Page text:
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Rivian Automotive Stock: Buy, Sell, or Hold? | The Motley Fool

Rivian Automotive (RIVN 0.27%) attracted a lot of attention when it went public in November 2021, but the electric vehicle (EV) maker’s stock now trades nearly 90% below its IPO price. Rivian ran out of juice as it grappled with supply chain constraints, persistent losses, and the broader slowdown of the EV market. Rising interest rates also compressed its valuation and drove investors toward safer alternatives.

So should investors buy, sell, or hold Rivian stock? Let’s review its biggest near-term challenges and long-term opportunities to decide.

Rivian's R1T pickup in front of its plant in Normal, Illinois.

Image source: Rivian Automotive.

The reasons to sell Rivian’s stock

The bears believe Rivian will still struggle to ramp up its production as its liquidity dries up. Before Rivian went public, it claimed it could produce 50,000 vehicles in 2022. But it subsequently halved that estimate to 25,000 vehicles as it dealt with supply chain issues — and it eventually missed that lowered target by only producing 24,337.

Rivian then set a goal of more than doubling its production to 50,000 vehicles in 2023. It gradually raised that target to 54,000 vehicles as supply chain constraints eased, and it eventually produced 57,232 vehicles for the full year.

But looking ahead, Rivian only expects to produce 57,000 vehicles in 2024 as it deals with a tougher macro environment, a slower EV market, and the upcoming shutdown of its plant for “several weeks” in the second quarter. The plant is pausing manufacturing in order to expand its production capacity by 30%, roll out new in-vehicle technologies for its R1 platform, and reduce its raw material costs. The EV maker also plans to lay off another 10% of its workforce as it streamlines its business.

As Rivian’s year-over-year production growth flatlines, it’s reducing the prices of its base R1T and R1S models. Those discounts aren’t surprising — given Tesla is also enacting price cuts, interest rates are elevated, and the broader slowdown of the EV market has lowered the average prices of EVs — but they could make it difficult for Rivian to achieve its goal of generating a positive gross margin by the fourth quarter of 2024.

Simply put, Rivian hasn’t proven that its business model is sustainable yet. In 2023, it generated $4.43 billion in revenue by delivering 50,122 vehicles, but only narrowed its operating loss from $6.86 billion to $5.74 billion. That equals an average operating loss of about $114,500 per vehicle.

For 2024, analysts expect Rivian’s revenue to rise 11% to $4.92 billion as it delivers more vehicles amid flat production, but they believe it will only decrease its operating loss to $4.82 billion.

Rivian ended 2023 with $10.47 billion in total liquidity, which includes its cash, cash equivalents, short-term investments, and revolving credit facility. But it also generated negative free cash flow (FCF) of $5.89 billion in 2023, and it’s expected to post negative FCF of $4.43 billion in 2024. Therefore, the company could easily burn through nearly half of its cash this year and be forced to raise additional funds through more debt and stock offerings as its vehicle production stalls out. That ugly balance sheet will also likely keep investors on the sidelines as long as interest rates stay elevated.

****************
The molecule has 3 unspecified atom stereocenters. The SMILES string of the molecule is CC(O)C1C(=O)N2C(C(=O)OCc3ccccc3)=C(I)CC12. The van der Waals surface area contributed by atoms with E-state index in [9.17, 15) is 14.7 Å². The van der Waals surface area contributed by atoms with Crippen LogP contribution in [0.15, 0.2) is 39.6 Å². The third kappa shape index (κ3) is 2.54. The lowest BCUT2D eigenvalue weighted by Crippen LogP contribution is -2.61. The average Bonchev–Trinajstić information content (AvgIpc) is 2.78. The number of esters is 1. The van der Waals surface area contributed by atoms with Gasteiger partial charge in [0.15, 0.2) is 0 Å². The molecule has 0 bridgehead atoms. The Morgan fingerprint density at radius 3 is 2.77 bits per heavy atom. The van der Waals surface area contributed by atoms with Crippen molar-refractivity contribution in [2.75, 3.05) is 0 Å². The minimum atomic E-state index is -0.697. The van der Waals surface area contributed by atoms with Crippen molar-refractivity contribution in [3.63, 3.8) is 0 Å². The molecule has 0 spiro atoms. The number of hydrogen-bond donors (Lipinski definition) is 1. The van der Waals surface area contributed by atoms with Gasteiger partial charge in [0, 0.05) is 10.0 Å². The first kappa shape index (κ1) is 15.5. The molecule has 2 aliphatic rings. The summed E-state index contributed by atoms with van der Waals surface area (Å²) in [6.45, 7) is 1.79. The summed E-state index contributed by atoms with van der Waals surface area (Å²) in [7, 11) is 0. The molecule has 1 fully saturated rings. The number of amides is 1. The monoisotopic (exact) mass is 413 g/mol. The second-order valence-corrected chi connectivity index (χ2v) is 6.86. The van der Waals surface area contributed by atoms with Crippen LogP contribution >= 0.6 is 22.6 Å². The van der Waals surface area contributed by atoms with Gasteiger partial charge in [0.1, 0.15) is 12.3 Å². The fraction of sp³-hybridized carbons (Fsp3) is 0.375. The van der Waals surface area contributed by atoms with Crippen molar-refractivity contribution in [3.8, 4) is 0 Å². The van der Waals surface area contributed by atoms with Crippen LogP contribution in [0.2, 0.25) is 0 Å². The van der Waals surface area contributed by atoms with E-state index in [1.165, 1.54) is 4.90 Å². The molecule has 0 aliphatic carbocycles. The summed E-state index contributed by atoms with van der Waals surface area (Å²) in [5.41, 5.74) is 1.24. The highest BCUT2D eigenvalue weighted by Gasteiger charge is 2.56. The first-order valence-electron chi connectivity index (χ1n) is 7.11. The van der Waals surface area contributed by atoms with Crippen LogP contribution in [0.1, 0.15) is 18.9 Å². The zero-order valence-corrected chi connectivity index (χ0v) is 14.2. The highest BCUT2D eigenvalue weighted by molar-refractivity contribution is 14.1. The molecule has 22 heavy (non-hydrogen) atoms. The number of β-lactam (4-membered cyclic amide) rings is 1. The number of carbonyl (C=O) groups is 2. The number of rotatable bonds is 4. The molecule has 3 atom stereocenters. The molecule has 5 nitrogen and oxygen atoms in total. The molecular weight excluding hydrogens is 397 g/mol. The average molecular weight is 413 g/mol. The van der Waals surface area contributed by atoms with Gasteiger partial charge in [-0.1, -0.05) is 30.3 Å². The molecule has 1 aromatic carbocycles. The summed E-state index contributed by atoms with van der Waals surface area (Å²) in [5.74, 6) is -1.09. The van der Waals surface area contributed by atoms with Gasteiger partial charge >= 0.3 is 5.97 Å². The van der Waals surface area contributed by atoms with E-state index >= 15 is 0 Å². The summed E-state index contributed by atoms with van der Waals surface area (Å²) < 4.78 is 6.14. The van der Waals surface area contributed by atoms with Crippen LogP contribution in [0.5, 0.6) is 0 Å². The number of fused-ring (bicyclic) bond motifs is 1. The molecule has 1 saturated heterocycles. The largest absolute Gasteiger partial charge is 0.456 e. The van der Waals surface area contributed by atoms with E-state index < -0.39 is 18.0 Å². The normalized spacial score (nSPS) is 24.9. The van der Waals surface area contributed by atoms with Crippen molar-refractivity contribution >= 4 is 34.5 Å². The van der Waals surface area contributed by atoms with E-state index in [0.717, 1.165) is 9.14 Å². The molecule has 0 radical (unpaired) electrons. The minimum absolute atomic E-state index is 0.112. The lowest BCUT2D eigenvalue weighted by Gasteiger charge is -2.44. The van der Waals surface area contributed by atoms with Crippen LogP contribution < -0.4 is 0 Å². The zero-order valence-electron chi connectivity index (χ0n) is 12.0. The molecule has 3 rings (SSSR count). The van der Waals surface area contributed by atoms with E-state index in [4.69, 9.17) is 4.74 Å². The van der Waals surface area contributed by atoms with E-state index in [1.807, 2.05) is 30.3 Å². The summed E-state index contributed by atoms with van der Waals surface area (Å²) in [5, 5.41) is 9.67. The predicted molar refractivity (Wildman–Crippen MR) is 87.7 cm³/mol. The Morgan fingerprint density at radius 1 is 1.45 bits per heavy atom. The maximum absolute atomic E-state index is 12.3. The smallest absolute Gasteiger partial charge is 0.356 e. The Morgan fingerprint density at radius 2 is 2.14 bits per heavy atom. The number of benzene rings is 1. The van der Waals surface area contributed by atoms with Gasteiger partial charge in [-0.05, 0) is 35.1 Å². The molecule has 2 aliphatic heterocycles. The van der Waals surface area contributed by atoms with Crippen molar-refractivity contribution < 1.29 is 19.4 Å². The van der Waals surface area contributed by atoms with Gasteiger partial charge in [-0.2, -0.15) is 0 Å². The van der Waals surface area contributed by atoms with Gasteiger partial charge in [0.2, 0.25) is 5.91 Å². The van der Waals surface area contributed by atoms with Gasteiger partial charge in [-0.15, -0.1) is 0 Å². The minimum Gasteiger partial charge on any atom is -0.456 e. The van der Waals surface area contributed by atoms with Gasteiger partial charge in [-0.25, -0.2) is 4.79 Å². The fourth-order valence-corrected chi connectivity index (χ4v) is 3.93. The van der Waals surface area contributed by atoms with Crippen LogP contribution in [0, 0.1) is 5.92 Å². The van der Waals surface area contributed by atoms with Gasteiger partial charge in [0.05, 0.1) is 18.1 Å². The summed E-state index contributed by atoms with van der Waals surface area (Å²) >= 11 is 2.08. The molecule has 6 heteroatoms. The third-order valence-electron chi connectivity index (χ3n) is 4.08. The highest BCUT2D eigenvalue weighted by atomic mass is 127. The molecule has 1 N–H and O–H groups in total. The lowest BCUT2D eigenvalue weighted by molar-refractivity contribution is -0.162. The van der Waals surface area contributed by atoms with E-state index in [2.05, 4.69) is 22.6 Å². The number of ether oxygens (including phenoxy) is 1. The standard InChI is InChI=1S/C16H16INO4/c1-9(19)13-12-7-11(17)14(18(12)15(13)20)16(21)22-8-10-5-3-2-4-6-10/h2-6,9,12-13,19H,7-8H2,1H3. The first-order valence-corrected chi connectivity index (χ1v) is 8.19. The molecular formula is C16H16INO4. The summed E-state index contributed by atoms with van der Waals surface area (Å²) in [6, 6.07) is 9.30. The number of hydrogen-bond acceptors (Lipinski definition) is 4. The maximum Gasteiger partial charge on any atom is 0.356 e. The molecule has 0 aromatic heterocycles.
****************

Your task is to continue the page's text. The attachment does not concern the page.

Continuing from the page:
The reasons to buy or hold Rivian’s stock

The bulls believe Rivian can overcome its near-term challenges as it ramps up production of its own in-house Enduro drive unit (which should reduce its production costs and dependence on third-party suppliers), rolls out its new R2 SUV in March, and chips away at Amazon‘s long-term order for 100,000 electric delivery vans.

If Rivian achieves those goals and generates a positive gross margin per vehicle by the end of 2024, investors might be more forgiving as economies of scale kick in and the company focuses on narrowing its operating losses. If that happens, Rivian’s stock might be a bargain right now at 2 times this year’s sales. For reference, Tesla — which is profitable and growing faster — trades for 6 times this year’s sales.

The bulls will also point out that Rivian’s reasonable debt-to-equity ratio of 0.8 at the end of 2023 still gives it room to take on more debt as it scales up its business. It might struggle to issue more debt at favorable interest rates in this challenging market, but it probably won’t go bankrupt within the next few years.

Should you buy, sell, or hold Rivian’s stock?

Rivian’s near-term future is murky, but it doesn’t make sense to sell its stock at these dirt-cheap valuations. That’s probably why Amazon still hasn’t sold its big stake in Rivian — even as the latter’s tumbling stock price weighs down the tech titan’s near-term profits.

But it’s also a bit too risky to buy Rivian’s stock right now as it tries to simultaneously reboot its business, roll out its new SUV, and streamline its spending. So for now, I think investors should still hold Rivian’s stock if they already own it, but they shouldn’t start a new position until it stabilizes its core business and more green shoots appear.

John Mackey, former CEO of Whole Foods Market, an Amazon subsidiary, is a member of The Motley Fool’s board of directors. Leo Sun has positions in Amazon. The Motley Fool has positions in and recommends Amazon and Tesla. The Motley Fool has a disclosure policy.



This article was originally published by a www.fool.com . Read the Original article here. .

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